Deepwater Horizon is one of those films you don’t want to see necessarily. We (for the most part) know what happened, and how it ended for those stationed on the offshore oil rig in the Gulf of Mexico. That being said, this movie needed to be made so more people can understand what went down that day.
Director Peter Berg (Battleship, Lone Survivor) had a pretty heavy task bringing this story back into the public consciousness. For many this is not something easily forgotten, and the lasting effects to the estimated 1,100 miles (1,770 km) of shoreline that was polluted aren’t yet fully realized. You can read more about the particulars and timelines of the actual events here.
I would be remiss if I didn’t talk about how fantastic Mark Wahlberg’s performance was as Mike Williams, the Deepwater Horizon’s resident computer guy. While maybe not the most glamorous of leading men, Mark delivers on pretty much all fronts. He and co-star Kate Hudson have some absolutely fabulous screen time together that will break your goddamn heart more than once. The film is based largely on Mike Williams (and other survivors) accounts of what happened the night everything went wrong. You can see some of the original 60 minutes interview with Williams here, and it pretty much sets the tone for the movie.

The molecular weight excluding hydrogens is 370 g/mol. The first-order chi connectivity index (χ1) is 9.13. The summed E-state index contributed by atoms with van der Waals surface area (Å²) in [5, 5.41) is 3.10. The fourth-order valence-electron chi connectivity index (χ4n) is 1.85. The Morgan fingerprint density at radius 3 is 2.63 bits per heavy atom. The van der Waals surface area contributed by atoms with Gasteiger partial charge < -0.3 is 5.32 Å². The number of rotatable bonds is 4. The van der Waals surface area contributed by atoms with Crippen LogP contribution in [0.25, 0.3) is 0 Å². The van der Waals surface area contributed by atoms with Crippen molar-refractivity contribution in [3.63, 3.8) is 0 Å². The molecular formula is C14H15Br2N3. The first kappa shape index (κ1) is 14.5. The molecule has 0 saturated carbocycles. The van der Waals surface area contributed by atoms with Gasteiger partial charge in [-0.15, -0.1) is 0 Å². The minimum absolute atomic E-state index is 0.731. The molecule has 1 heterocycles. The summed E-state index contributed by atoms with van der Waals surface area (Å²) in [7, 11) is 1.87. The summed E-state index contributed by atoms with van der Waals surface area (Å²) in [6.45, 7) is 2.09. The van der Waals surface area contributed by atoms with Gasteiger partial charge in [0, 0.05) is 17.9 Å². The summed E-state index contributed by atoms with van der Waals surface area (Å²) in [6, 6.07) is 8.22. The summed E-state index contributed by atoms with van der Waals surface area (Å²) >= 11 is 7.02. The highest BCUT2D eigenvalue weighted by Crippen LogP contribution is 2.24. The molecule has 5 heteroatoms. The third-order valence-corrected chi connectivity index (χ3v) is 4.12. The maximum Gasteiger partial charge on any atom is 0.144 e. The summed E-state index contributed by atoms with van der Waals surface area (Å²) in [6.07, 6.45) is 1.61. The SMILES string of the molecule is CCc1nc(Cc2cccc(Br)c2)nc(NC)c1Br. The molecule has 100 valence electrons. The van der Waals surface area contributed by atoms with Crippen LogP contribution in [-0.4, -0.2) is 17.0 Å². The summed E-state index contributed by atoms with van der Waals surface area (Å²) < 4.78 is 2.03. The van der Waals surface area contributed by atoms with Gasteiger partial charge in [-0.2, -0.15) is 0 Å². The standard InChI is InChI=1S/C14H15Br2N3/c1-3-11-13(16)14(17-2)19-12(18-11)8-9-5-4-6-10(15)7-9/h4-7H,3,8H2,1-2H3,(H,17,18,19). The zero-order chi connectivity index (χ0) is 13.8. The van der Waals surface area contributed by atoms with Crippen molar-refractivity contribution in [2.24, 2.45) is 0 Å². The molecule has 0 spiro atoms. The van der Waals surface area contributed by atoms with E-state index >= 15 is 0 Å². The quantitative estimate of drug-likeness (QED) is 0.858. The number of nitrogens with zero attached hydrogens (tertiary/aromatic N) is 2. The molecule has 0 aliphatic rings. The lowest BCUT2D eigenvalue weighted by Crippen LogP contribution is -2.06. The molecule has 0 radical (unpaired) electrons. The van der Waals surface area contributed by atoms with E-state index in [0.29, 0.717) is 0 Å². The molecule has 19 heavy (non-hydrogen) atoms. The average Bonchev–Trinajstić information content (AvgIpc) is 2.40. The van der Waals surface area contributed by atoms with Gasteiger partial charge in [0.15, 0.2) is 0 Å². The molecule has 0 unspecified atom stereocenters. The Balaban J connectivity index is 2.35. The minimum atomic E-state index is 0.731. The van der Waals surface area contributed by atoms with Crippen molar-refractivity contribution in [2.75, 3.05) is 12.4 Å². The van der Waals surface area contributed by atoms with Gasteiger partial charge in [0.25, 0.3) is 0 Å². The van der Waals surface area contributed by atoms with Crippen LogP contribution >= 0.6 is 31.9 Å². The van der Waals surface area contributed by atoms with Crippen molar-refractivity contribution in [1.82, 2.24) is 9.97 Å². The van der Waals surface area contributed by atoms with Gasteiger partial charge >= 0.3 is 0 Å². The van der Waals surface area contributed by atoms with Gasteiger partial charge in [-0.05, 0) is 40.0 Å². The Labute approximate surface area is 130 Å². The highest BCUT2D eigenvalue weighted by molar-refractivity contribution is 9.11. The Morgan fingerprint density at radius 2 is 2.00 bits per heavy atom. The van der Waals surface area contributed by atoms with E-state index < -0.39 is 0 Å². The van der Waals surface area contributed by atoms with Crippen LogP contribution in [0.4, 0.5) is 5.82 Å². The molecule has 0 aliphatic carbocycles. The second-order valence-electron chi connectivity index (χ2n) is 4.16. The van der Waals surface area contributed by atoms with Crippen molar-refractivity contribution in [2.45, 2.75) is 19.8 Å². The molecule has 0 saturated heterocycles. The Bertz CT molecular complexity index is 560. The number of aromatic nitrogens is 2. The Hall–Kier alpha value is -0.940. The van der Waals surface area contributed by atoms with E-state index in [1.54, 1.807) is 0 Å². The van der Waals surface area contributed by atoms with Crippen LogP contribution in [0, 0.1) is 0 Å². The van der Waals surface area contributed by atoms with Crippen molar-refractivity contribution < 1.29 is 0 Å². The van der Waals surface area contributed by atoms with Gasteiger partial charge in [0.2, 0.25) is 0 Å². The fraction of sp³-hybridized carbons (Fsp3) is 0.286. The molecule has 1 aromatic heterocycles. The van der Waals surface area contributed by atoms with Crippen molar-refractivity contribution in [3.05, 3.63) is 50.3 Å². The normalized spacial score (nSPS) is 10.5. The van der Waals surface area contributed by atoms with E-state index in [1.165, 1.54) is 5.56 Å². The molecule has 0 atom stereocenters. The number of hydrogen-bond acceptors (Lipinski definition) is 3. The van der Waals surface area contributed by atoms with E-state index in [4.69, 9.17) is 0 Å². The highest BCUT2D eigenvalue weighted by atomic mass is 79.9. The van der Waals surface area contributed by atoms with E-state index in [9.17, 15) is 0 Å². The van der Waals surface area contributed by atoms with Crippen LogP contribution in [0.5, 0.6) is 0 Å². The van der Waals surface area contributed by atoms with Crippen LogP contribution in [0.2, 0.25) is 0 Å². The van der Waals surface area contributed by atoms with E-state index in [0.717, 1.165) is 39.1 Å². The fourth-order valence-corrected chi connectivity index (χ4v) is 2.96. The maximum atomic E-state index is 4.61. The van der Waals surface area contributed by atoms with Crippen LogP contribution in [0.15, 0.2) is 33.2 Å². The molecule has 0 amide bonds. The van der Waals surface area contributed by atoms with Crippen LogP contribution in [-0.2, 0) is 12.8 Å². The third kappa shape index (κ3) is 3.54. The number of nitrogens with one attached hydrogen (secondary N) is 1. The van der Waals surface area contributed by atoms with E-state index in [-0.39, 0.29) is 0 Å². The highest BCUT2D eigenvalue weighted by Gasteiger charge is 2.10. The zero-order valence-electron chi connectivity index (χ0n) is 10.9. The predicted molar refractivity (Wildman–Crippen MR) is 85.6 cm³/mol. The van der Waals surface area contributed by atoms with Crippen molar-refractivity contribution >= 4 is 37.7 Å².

Every performance in Deepwater Horizon is completely believable, right down to the deplorable BP ‘company man’ Donald Vidrine, played by John Malkovich. You will HATE him, you will want to see him suffer, and you will want to see him PAY for how his choices caused almost all the catastrophic happenings. I had to remind myself that it was Malkovich the actor and not the REAL Vidrine. Kurt Russell’s portrayal of “Mr. Jimmy” Horrall is also worth noting; especially the glass sequence.
The effects are top notch, the script is strong, and the pacing is good. This film is really NOT for most audiences, more like Backdraft with a soul. What? I *LOVE* Backdraft, but Deepwater Horizon will make you enraged rather than thrilled.
Especially when you read the disclaimers right before the credits when you learn about the current state of the legal proceedings against the aforementioned parties.
SCORE: 7.5 out of 10, non 3-d viewing
My actual exit comments pretty much sum up how I felt leaving the theater, and hopefully readers/viewers won’t be offended.